Film, TV + Theatre

How to be a funny woman in Malaysia

In five short points


By Buro247

How to be a funny woman in Malaysia

Whether in a moment of complete bravery or utter stupidity, I found myself on the losing end of a bet which meant I would have to do stand up comedy at an open mic night. With no prior thought or experience on the matter, I was suitably terrified—wracked by the kind of fear that is good for neither one’s bowels or pants. 

It also brought upon me a barrage of searing, mind-boggling questions, like: “How do comics do it?”; “Is there a Kinsey scale equivalent for humour?”; and being a woman: “Is it harder to be funny if you have a vagina?” In order to answer these burning questions, I sat down with one of my favourite Malaysian female comics, Luwita Hana Randhawa (Lu)—a caramel-coloured, pint-sized pocket rocket, whose unique brand of humour is unassuming but laser sharp. She shared with us five points on how to make it in comedy.

Luwita Hana Randhawa

Stand up comedy requires dedication. You have to work the open mic circuit week on week if you want to get better and gain the kind of exposure to score paid gigs. So it’s not just a bunch of goofy kids hanging out and smoking pot. It also takes hard work and grit.


The greatest challenge about doing stand up comedy in Malaysia is not being woman, but rather the sensibility gap. Malaysia is diverse both in culture and language, which means that there will be times when certain comic nuances are lost on different crowds. This means that you need to…


Know your audience, but always be true to yourself. Everyone should write what they’re most comfortable about. For instance, Lu has a line where she says:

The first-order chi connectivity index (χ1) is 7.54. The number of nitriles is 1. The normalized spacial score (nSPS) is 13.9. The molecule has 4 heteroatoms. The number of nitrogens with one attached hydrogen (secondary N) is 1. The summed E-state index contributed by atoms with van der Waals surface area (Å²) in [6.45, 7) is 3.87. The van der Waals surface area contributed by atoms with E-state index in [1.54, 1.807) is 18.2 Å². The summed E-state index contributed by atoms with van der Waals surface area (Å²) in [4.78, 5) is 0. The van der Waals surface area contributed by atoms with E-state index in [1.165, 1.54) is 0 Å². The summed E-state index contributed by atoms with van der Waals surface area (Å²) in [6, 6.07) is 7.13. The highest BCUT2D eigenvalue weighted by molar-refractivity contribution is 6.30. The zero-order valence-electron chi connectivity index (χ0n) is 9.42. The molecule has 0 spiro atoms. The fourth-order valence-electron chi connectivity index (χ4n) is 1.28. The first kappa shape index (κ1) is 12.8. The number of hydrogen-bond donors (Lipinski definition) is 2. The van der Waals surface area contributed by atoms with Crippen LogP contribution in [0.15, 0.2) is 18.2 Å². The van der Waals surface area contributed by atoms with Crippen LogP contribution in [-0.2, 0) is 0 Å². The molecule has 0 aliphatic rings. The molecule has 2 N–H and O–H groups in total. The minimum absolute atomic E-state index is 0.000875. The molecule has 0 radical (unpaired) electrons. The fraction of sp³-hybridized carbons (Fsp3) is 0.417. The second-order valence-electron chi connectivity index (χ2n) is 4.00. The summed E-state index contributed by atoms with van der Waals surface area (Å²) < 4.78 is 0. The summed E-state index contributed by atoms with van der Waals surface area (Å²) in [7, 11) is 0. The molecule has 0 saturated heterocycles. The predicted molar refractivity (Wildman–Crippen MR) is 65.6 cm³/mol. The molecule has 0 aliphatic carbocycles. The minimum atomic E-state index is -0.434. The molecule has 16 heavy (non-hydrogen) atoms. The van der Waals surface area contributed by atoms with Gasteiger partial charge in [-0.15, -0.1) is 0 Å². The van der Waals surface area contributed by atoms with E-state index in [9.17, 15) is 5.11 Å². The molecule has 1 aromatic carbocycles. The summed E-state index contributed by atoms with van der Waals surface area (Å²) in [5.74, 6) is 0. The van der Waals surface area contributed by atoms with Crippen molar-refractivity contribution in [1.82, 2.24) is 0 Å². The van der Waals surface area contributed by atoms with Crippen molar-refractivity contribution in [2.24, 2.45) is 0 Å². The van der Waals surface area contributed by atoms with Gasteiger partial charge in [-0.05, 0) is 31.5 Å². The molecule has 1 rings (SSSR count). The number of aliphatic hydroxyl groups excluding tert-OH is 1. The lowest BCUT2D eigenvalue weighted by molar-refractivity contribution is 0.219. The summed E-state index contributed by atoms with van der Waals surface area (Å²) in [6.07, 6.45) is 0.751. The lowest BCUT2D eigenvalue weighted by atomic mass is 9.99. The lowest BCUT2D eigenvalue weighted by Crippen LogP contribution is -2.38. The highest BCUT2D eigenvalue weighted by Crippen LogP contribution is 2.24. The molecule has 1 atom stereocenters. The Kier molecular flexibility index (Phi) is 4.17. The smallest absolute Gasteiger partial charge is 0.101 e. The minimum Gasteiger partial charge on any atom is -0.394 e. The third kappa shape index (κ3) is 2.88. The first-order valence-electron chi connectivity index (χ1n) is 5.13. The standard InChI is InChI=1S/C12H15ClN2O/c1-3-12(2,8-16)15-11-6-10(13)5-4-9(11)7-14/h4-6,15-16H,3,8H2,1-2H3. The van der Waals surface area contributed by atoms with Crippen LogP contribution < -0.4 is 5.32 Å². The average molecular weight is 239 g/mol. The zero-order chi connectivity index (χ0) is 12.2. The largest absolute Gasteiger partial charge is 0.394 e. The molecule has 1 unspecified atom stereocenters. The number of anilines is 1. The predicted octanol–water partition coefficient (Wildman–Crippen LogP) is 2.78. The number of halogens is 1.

“I know a lot of people like to make boob and dick jokes but I don’t have either of those. So I’m not going to…”

The key here is to write what you know because audiences are quick to spot when you’re being inauthentic. But at the same time…


Your job is to make them laugh. So if you know that your jokes are generally on the fringe, you may want to incorporate what Lu calls ‘broad-based jokes’—i.e. jokes about race, sex and gender. These types of jokes tend to reach a wider audience and get bigger laughs. And finally…


How to bomb with class. ‘Bombing’ is that moment when you’re on stage and your punch line is met with a deafening silence and all you want to do is melt away. Now, how do you deal with that painstaking moment? “You just ride it and the wave disappears” are Lu’s wise words. This final lesson is one to take away and is applicable to your whole life.



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